Monday, 26 May 2008
DescriptionSmoking with coconut gives the fish a sweet flavor with tropical overtones. Serve with Curried Pineapple Serrano Salsa.
At a glance
Habanero, Coconut, Mahi-Mahi, Pineapple, Serrano, Brown Sugar, Curry Powder, Ginger
Mahi-mahi is the Hawaiian term for the fish also called dorado in Spanish and dolphin in English. This recipe also works well with "fishier" fish such as kingfish, bluefish, and mackerel. Yes, you can substitute steaks for the fillets, but be sure to adjust the cooking time. Smoking with coconut gives the fish a sweet flavor with tropical overtones. This recipe is designed for a water smoker or a charcoal grill with indirect heat, a water-filled pan beneath the fish and the coconut placed on the coals. Use a fish grill basket with handles for easy turning. Serve with lemon cashew rice, spring asparagus spears, and Key lime pie.
Curried Pineapple Serrano Salsa
In a bowl, combine the oil, rice wine, lime juice, chile, and ginger to make a marinade. Place the fish in a non-reactive dish, pour the marinade over the top and marinate, covered, at room temperature for 30 to 45 minutes.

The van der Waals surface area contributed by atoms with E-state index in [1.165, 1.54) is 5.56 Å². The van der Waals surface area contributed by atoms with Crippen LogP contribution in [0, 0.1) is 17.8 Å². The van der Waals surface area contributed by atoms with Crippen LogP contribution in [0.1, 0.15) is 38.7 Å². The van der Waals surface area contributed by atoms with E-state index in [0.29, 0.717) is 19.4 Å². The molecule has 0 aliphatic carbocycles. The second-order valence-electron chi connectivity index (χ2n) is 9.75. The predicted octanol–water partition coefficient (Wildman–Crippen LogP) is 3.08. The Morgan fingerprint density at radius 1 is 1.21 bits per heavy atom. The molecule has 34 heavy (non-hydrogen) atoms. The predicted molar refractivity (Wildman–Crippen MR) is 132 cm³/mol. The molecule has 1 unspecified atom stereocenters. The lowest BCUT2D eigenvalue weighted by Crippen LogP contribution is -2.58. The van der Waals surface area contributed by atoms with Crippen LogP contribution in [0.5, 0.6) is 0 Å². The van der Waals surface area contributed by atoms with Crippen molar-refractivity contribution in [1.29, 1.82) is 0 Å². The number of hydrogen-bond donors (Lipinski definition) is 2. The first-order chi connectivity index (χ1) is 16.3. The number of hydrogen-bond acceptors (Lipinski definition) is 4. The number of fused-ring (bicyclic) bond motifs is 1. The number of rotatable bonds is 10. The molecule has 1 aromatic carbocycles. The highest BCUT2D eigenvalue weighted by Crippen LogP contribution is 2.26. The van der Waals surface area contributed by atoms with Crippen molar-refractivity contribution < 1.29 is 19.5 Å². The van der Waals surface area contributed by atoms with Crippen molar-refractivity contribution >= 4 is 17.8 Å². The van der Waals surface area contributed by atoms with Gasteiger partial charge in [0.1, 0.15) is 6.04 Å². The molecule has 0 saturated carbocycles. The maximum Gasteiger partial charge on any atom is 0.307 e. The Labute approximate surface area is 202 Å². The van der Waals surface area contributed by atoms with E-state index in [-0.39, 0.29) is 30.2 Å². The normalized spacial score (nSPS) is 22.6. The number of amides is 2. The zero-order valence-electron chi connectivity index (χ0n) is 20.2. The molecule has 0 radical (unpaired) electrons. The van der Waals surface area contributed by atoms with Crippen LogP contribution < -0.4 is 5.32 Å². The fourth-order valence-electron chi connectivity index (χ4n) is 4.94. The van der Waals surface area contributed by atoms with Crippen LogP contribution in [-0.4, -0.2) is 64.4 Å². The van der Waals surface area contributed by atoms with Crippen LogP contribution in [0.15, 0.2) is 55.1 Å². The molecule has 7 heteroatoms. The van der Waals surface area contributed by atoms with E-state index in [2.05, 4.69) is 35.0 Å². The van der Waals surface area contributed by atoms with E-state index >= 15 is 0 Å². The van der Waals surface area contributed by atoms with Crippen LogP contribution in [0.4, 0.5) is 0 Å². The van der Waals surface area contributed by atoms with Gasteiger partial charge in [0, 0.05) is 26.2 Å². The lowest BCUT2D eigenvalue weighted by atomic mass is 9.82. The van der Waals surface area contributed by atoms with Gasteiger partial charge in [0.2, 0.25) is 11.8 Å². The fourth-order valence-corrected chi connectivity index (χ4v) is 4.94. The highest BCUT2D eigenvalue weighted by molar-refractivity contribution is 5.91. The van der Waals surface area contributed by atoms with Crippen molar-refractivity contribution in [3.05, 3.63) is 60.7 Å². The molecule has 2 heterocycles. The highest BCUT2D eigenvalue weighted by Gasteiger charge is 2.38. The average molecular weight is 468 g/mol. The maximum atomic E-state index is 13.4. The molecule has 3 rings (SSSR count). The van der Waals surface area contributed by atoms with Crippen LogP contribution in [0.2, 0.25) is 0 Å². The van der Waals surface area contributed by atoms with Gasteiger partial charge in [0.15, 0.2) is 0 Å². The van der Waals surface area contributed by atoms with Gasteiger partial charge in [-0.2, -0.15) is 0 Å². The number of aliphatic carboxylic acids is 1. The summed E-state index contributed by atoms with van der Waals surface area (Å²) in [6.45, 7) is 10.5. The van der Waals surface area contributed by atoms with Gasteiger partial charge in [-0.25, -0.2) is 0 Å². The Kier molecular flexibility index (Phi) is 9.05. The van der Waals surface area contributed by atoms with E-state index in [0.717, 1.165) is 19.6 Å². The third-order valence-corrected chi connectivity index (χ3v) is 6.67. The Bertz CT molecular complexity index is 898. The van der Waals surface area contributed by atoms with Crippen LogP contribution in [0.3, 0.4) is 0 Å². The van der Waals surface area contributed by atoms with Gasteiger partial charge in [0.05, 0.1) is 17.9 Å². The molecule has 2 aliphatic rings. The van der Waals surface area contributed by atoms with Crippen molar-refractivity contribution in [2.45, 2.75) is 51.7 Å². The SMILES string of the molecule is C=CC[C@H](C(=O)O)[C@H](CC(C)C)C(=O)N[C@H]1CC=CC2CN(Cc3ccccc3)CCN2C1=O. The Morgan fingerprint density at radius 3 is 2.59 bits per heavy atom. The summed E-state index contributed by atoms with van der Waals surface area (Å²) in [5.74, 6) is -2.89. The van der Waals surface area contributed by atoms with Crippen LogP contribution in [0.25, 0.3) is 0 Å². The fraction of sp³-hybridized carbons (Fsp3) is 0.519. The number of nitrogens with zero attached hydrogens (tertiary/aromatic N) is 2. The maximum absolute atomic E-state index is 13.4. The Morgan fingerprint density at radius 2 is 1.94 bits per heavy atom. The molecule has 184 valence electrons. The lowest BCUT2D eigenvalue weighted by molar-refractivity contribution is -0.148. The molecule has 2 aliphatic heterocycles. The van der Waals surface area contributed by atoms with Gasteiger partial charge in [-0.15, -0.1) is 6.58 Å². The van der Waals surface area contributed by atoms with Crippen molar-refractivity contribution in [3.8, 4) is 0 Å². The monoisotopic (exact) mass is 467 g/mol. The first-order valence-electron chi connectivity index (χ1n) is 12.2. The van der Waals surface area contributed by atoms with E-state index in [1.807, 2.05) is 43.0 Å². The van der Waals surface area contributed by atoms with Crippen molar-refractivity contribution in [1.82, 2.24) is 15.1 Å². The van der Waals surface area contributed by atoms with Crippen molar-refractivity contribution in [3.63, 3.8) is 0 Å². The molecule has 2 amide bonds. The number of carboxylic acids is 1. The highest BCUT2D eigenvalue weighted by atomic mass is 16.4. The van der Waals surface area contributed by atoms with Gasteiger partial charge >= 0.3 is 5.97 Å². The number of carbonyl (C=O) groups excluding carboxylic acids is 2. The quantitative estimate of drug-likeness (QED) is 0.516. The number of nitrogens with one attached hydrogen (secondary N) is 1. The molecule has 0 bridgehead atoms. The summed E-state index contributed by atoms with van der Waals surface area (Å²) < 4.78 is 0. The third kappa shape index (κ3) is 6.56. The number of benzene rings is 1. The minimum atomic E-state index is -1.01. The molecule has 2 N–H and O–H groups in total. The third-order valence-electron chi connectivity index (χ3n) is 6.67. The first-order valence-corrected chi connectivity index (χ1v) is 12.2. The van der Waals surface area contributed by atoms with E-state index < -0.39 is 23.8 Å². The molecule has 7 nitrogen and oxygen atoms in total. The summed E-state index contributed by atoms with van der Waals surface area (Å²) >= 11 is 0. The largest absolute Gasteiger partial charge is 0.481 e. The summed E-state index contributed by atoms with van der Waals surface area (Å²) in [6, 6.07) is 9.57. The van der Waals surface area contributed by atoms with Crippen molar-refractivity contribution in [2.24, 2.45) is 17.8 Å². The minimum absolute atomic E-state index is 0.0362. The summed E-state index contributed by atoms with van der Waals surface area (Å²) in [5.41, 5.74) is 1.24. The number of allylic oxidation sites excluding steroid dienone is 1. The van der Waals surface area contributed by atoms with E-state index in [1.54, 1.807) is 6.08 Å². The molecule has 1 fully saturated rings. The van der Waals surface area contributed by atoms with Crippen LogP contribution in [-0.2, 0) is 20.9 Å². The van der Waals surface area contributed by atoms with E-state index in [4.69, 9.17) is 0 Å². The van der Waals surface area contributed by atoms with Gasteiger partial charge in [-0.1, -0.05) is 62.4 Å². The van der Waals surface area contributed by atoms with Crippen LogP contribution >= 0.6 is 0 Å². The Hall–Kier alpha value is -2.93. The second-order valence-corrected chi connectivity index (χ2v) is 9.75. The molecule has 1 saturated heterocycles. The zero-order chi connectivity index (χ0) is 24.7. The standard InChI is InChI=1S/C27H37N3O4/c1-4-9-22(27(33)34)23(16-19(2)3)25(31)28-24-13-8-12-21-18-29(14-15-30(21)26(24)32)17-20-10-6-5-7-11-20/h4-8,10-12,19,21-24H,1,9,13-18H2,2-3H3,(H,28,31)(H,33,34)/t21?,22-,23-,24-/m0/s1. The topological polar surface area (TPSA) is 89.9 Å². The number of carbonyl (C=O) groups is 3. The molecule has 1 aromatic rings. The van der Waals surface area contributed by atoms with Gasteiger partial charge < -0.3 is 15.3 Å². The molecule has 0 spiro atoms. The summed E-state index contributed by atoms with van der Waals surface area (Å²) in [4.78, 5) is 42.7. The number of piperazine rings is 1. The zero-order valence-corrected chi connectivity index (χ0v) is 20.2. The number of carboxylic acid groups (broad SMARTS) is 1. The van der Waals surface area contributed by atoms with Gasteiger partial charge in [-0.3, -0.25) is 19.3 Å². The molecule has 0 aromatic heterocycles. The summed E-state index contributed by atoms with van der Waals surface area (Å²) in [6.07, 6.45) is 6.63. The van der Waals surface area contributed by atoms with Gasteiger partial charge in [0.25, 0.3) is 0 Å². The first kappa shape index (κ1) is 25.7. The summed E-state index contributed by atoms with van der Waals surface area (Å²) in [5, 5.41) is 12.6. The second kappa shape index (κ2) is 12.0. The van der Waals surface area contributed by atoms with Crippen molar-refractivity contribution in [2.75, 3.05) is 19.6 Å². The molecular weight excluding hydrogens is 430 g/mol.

Prepare a fire in a water smoker or a charcoal grill and when hot, place the coconut pieces on the coals. Pour the reserved coconut milk in the pan along with the water. Smoke the fish for 1 to 2 hours or until the fish flakes, keeping a very low heat. You may quickly baste a couple of times with the marinade, if desired, to keep the fish from drying out.
To make the salsa, grill the pineapple slices or heat in a pan for 5 to 10 minutes until the pineapple is browned. Dice the pineapple. Combine all the ingredients for the salsa, except for the cilantro, and allow to sit at room temperature for an hour to blend the flavors. Toss
with the cilantro.
Place the fish on individual pates, top with a little salsa, and serve the remaining salsa on the side.
Yield: 4 servings
Heat Scale: Medium